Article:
Monitoring Deaths of Homeless People

Homelessness is a known problem in Toronto and contributes to health inequities. In partnership with our supporting agencies, Toronto Public Health (TPH) is tracking the deaths of homeless people in order to get a better estimate of the number of deaths and to identify year to year, seasonal, geographic and other trends. Data is being collected for people who are experiencing homelessness and die while living at shelters, on the street, or at other locations in Toronto. This will provide solid evidence on which to base efforts to improve the health of this vulnerable population.

Total Deaths Reported to Date (January 1 to September 30)*: 70

Average Number of Deaths per Week, Summary by Quarter*

January 1 to March 31: 2.1

April 1 to June 30: 1.6

July 1 to September 30: 1.7

Nine-month average: 1.8

Median Age of Deceased to Date*: 48 years 

*Results are derived from Toronto Public Health, Shelter Services and other data sources and are subject to adjustment as new reports or additional information about existing reports are received.

Updates for 2017 will be posted during the last week of July and October 2017, and January 2018.

What is the definition of "homeless"?

  • As a general rule, this project characterizes "homelessness" as:

The situation of an individual or family without stable, permanent, appropriate housing, or the immediate prospect, means and ability of acquiring it. It is the result of systemic or societal barriers, a lack of affordable and appropriate housing, the individual/household’s financial, mental, cognitive, behavioural or physical challenges, and/or racism and discrimination. Most people do not choose to be homeless, and the experience is generally negative, unpleasant, stressful and distressing. (Canadian Homelessness Research Network of York University)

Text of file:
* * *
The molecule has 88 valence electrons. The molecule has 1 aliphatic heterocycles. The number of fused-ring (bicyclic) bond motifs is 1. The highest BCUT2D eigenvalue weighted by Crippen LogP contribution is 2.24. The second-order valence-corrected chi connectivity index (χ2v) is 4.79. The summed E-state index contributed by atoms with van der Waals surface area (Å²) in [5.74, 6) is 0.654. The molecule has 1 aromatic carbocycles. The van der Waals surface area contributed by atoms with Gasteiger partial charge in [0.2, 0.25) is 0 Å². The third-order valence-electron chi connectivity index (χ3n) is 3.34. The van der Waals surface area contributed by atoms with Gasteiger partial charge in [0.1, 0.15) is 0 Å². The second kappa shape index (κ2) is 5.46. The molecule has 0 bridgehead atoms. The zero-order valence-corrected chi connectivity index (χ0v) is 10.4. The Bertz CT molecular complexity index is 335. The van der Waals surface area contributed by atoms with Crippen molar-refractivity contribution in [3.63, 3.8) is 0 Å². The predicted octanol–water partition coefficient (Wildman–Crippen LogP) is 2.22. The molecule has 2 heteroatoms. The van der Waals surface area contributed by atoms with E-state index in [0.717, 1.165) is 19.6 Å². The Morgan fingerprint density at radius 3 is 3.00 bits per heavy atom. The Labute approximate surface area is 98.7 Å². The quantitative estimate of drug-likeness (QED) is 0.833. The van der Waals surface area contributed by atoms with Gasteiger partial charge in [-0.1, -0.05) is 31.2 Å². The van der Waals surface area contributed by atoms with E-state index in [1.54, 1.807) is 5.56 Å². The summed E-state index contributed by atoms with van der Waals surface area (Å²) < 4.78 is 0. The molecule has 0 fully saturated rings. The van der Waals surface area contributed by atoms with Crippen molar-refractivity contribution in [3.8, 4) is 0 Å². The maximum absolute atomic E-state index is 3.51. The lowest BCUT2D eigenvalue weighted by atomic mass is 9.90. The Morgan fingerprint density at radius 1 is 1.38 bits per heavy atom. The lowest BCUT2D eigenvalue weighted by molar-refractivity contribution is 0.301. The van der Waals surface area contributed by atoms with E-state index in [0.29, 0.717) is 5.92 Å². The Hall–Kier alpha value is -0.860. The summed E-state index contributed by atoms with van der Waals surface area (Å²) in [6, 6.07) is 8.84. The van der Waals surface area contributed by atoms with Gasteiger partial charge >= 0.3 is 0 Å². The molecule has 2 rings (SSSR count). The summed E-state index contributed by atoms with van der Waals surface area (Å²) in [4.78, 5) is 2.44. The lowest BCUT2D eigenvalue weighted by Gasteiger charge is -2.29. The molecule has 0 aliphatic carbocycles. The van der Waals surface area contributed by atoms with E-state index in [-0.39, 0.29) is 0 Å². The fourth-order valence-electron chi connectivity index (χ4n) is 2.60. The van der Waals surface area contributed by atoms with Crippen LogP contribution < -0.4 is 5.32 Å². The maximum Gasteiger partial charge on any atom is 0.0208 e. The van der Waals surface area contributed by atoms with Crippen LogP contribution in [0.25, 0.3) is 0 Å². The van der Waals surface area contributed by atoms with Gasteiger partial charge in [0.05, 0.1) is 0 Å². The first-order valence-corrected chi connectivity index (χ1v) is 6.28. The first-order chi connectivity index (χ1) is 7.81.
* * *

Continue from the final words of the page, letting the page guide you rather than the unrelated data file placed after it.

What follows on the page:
• Thus someone who is temporarily staying with friends or family, or transitioning to new housing, but has experienced long periods without a permanent home, would be considered homeless.

Why is TPH launching this new initiative?

  • Homelessness is a known problem in Toronto and contributes to health inequities. Until now, death data for homeless people in Toronto has been limited to those who had been living in City-funded shelters. As a result, the full scope of this problem has been unknown.
  • A Toronto City Council motion directed "appropriate city staff to collect all relevant data related to the deaths of homeless individuals within and outside of homeless shelters."
  • Toronto Public Health's mandate includes monitoring and assessing the health of the population.
  • Through this initiative, data will be collected for homeless people who die while living on the street, at a friend's place, at a shelter, or at other locations in Toronto. Ultimately, the initiative will provide better data to help carry out this mandate and provide solid evidence on which to base efforts to improve the health of this vulnerable population.

What are the recorded numbers from recent years?

  • Recent stats for recorded deaths of people living in City-funded shelters are as follows:
    • 2016: 30 deaths
    • 2015: 45 deaths
    • 2014: 30 deaths
    • 2013: 16 deaths
    • Complete data is available via Homelessness Services